On our Livestream we suggested that Jack tripped or fell (as Dr Sharma had mentioned) however Shaun is adamant that this was not the case and feels the very suggestion of this discredits and disrespects his son. Shaun explains “It’s quite simple, there’s 4 words that you have to think of in all of this. They are Trip, Fall, Slip and Collapse. Now Jack didn’t trip, he didn’t fall, he didn’t slip over anything, he collapsed. That’s all you have to know. Something has made him collapse. Up to that morning, all week, Jack hasn’t had a problem. Then on the Saturday morning after he has come back from training, he’s complained that he took a big hit that he was feeling dizzy and his neck was stiff. Then on the night time he mentioned it a couple more times then he collapsed. So it doesn’t take a brain surgeon to realise that something has happened that morning that caused him to collapse at night time. On the Livestream they suggested that he tripped, he didn’t. He collapsed like a pack of cards, like the twin towers. He just went straight down.”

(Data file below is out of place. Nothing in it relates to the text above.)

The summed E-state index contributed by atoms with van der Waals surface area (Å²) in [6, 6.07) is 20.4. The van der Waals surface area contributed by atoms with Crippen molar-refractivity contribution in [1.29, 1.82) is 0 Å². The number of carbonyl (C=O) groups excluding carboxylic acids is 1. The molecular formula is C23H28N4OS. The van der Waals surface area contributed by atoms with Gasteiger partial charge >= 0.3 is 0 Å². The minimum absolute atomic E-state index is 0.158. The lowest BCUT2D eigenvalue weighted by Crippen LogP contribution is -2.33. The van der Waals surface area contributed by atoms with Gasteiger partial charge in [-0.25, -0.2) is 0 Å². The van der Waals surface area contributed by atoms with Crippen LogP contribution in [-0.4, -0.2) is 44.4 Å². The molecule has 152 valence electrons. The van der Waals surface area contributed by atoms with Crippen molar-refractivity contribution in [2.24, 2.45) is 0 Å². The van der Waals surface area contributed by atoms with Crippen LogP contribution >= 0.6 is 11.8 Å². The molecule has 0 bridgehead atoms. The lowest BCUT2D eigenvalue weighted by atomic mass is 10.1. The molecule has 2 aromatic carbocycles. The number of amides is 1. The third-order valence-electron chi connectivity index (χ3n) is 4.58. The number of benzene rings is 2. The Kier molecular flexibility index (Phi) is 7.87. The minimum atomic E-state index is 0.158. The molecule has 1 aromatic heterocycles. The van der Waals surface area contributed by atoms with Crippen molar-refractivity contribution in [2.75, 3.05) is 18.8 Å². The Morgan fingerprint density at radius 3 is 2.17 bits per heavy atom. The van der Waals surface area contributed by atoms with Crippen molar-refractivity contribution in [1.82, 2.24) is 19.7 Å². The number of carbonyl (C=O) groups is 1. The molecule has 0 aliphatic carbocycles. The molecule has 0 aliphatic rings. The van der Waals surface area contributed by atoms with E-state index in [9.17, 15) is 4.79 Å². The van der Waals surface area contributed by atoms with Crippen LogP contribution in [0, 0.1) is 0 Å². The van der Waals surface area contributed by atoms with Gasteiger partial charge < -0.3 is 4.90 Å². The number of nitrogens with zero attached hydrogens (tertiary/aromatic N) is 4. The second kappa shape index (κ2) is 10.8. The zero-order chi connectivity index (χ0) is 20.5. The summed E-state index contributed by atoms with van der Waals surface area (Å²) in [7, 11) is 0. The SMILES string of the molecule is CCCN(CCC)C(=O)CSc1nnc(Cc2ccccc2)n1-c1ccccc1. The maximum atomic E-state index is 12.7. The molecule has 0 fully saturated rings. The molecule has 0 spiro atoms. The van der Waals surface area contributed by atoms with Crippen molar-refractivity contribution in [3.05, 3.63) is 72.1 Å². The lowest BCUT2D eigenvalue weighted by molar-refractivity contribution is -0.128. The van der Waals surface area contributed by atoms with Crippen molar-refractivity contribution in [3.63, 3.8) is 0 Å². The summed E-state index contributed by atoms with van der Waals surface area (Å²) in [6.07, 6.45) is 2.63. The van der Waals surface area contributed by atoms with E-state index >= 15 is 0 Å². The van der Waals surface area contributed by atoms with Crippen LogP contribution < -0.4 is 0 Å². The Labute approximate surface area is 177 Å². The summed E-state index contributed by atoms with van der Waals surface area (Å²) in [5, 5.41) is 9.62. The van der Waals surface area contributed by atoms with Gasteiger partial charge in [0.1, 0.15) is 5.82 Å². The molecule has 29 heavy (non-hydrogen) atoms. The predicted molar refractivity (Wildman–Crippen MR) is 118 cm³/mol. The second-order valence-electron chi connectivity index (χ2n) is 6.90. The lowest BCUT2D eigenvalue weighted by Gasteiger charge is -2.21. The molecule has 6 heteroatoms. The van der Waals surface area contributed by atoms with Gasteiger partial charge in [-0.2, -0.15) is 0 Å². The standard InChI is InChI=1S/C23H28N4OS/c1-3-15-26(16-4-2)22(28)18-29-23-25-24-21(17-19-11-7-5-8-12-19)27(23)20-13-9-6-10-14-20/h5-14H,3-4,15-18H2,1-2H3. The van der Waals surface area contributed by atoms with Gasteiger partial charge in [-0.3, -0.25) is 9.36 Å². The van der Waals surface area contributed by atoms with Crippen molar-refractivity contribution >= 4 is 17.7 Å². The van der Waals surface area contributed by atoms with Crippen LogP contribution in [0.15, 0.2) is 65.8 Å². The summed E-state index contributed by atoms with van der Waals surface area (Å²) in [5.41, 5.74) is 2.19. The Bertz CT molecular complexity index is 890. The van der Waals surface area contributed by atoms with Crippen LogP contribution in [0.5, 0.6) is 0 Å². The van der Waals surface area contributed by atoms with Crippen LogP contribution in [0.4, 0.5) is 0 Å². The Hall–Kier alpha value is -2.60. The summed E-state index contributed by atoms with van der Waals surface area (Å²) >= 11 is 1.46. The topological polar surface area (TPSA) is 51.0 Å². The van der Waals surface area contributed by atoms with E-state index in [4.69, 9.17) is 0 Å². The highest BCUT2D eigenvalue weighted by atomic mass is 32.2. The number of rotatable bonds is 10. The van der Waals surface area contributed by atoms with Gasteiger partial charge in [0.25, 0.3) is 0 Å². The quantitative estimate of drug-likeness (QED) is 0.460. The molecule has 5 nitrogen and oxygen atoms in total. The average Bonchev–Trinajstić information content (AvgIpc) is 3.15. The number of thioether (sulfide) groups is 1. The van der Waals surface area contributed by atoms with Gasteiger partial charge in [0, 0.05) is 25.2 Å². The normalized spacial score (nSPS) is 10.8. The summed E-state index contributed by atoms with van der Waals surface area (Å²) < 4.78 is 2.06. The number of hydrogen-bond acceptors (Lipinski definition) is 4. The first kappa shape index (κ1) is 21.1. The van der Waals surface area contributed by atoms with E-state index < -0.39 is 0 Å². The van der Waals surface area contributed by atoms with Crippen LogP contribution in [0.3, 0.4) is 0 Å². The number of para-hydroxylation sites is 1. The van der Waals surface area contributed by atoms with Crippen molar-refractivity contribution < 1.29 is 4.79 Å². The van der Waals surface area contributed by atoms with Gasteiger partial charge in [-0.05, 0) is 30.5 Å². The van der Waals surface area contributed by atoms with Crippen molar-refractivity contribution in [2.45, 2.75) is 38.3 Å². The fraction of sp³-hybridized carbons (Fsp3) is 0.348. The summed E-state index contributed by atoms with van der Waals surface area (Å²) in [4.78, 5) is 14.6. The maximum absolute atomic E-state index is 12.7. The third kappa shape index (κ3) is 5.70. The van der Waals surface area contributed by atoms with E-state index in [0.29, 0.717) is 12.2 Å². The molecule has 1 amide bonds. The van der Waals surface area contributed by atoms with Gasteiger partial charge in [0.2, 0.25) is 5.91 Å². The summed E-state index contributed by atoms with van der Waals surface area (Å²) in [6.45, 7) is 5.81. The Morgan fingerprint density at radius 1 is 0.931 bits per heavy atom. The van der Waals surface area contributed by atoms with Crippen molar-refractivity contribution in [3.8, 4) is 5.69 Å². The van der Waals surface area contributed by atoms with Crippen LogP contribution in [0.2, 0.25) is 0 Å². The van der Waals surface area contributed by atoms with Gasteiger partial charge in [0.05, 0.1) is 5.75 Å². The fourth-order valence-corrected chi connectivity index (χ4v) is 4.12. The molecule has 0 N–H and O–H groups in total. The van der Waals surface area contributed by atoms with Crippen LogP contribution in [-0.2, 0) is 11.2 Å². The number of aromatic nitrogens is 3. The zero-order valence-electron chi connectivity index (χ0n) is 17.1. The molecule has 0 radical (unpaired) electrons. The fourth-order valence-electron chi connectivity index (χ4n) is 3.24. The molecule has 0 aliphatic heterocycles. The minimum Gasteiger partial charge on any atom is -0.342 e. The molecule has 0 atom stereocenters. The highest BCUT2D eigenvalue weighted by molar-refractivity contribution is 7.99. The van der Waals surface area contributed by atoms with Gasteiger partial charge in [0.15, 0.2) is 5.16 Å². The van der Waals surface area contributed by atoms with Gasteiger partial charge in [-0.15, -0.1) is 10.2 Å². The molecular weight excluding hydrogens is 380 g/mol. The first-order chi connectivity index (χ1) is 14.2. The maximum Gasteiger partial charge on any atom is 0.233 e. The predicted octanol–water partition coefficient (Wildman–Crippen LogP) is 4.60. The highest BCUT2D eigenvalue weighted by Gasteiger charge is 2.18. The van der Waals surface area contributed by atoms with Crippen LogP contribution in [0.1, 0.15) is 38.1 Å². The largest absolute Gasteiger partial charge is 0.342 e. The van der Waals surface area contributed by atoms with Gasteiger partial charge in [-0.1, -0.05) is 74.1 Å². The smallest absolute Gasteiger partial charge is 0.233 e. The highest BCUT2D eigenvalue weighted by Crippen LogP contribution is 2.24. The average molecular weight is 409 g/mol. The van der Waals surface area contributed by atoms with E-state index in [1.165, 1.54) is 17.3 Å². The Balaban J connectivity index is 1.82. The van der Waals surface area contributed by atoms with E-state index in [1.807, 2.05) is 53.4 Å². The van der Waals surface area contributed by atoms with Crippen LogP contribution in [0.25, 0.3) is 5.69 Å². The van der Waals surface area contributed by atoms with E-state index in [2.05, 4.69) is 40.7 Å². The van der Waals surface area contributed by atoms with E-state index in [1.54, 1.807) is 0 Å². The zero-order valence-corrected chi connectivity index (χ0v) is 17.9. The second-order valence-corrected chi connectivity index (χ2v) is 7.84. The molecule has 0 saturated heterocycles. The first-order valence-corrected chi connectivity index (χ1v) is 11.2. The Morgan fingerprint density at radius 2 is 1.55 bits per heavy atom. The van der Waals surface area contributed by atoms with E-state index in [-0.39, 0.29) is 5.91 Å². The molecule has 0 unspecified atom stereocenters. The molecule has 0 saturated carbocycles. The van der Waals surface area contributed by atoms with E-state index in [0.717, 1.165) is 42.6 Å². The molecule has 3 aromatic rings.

Dr Sharma elaborated his point by saying “Any catastrophic injury sustained from a blow playing American Football would have meant he would have died far sooner.” When talking about this with me Shaun’s said “It’s bullshit that the bloke said there can be no delay to reactions to impact”